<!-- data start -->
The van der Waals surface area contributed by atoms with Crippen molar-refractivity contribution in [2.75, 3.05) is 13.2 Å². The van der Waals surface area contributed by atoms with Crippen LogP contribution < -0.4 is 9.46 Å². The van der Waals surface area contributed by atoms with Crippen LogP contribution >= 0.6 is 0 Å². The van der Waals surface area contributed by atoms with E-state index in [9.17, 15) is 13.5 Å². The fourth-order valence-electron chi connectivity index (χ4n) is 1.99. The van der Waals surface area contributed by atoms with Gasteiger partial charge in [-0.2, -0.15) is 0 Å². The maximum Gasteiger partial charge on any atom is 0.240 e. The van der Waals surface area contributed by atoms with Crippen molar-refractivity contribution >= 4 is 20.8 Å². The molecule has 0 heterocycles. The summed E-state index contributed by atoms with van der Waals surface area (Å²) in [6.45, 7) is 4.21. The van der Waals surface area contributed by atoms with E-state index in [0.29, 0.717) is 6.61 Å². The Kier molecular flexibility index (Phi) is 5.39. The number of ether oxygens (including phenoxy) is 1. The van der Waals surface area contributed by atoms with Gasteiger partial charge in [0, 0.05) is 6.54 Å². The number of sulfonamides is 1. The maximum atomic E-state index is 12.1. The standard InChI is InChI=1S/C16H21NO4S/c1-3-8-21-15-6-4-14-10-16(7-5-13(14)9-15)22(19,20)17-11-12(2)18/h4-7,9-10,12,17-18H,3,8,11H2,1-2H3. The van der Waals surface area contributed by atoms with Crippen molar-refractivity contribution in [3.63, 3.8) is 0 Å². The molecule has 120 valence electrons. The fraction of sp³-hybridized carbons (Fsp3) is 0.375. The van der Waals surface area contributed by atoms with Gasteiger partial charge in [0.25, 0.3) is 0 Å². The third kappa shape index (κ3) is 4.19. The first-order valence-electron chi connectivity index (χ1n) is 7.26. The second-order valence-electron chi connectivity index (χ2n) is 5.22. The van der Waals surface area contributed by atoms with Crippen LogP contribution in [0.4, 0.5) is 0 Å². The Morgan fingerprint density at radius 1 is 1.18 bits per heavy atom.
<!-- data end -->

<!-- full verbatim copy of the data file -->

The van der Waals surface area contributed by atoms with Crippen molar-refractivity contribution in [2.75, 3.05) is 13.2 Å². The van der Waals surface area contributed by atoms with Crippen LogP contribution < -0.4 is 9.46 Å². The van der Waals surface area contributed by atoms with Crippen LogP contribution >= 0.6 is 0 Å². The van der Waals surface area contributed by atoms with E-state index in [9.17, 15) is 13.5 Å². The fourth-order valence-electron chi connectivity index (χ4n) is 1.99. The van der Waals surface area contributed by atoms with Gasteiger partial charge in [-0.2, -0.15) is 0 Å². The maximum Gasteiger partial charge on any atom is 0.240 e. The van der Waals surface area contributed by atoms with Crippen molar-refractivity contribution >= 4 is 20.8 Å². The molecule has 0 heterocycles. The summed E-state index contributed by atoms with van der Waals surface area (Å²) in [6.45, 7) is 4.21. The van der Waals surface area contributed by atoms with E-state index in [0.29, 0.717) is 6.61 Å². The Kier molecular flexibility index (Phi) is 5.39. The number of ether oxygens (including phenoxy) is 1. The van der Waals surface area contributed by atoms with Gasteiger partial charge in [0, 0.05) is 6.54 Å². The number of sulfonamides is 1. The maximum atomic E-state index is 12.1. The standard InChI is InChI=1S/C16H21NO4S/c1-3-8-21-15-6-4-14-10-16(7-5-13(14)9-15)22(19,20)17-11-12(2)18/h4-7,9-10,12,17-18H,3,8,11H2,1-2H3. The van der Waals surface area contributed by atoms with Crippen molar-refractivity contribution in [3.63, 3.8) is 0 Å². The molecule has 120 valence electrons. The fraction of sp³-hybridized carbons (Fsp3) is 0.375. The van der Waals surface area contributed by atoms with Gasteiger partial charge in [0.25, 0.3) is 0 Å². The third kappa shape index (κ3) is 4.19. The first-order valence-electron chi connectivity index (χ1n) is 7.26. The second-order valence-electron chi connectivity index (χ2n) is 5.22. The van der Waals surface area contributed by atoms with Crippen LogP contribution in [0.4, 0.5) is 0 Å². The Morgan fingerprint density at radius 1 is 1.18 bits per heavy atom.